A sharply-divided Washington Supreme Court has ruled that an organization's attorney-client privilege doesn't apply to communications between the company's lawyers and its former employees. Although Newman v. Highland School District No. 23o adheres to a minority viewpoint, the implications are troubling, and the bright-line test that the state supreme court established in a case of first impression will require new cautions in cases where Washington state privilege law applies.… Continue Reading

Five signs that your law department could be headed for a privilege problem

Posted in Confidentiality, In-house Counsel, Law Practice Management, Privilege
Regulatory compliance, cyber-security issues, herding legal operations staff -- in-house legal practice is more complex than ever. One element that remains a continuing challenge is protecting the organization's attorney-client privilege. Slipping up can risk the loss of the privilege in litigation involving the company, and can potentially result in an order to produce otherwise confidential communications to the other side. What are some signs that your law department needs to tune up its privilege IQ?… Continue Reading

Firm counsel privilege prevails; New York joins favorable trend in recognizing doctrine

Posted in In-house Counsel, Privilege
Attorney-client privilege covers ethics advice that lawyers get from their law firm's general counsel, and the communications do not need to be disclosed to the client, said a unanimous five-judge panel of the New York Appellate Division last week, in a closely-watched case. In Shock v. Shnader Harrison Segal & Lewis LLP, the court ruled that the law firm was the "real client" in getting the advice from the GC, and held that the fiduciary exception didn’t apply.… Continue Reading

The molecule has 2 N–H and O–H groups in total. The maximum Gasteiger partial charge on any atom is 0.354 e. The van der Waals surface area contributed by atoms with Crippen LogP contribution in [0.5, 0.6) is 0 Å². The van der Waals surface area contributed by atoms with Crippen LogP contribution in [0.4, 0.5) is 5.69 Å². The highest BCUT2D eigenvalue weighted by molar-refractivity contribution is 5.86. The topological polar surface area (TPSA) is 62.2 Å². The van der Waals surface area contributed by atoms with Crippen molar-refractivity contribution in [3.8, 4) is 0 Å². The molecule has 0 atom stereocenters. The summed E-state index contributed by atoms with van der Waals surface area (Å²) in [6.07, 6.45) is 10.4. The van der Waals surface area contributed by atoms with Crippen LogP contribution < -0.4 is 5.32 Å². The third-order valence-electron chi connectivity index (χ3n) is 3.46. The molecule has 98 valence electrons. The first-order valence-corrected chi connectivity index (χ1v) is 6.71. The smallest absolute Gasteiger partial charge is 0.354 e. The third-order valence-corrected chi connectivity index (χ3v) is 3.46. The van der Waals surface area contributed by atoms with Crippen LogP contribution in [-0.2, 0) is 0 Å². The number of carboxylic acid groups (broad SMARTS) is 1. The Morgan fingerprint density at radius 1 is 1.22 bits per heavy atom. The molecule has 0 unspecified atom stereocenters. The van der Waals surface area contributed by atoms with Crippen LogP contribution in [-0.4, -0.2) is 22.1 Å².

Microsoft acquisition of LinkedIn could spell ethics issues for lawyers

Posted in Confidentiality, Law Practice Management, Social Media and Internet
Microsoft's plans to acquire LinkedIn for $26.2 billion was the talk of the tech world late last month. The combination of these behemoths is going to give Microsoft access to all LinkedIn's data. Microsoft's CEO has given some examples of the potential synergies that will result, like "getting a feed of potential experts from LinkedIn whenever Office notices you're working on a relevant task." But legal ethics issues loom, involving our duty of confidentiality under Rule 1.6.… Continue Reading

Violating confidentiality order results in lawyer’s DQ and referral to state ethics board

Posted in Confidentiality, Disqualification, How Not to Practice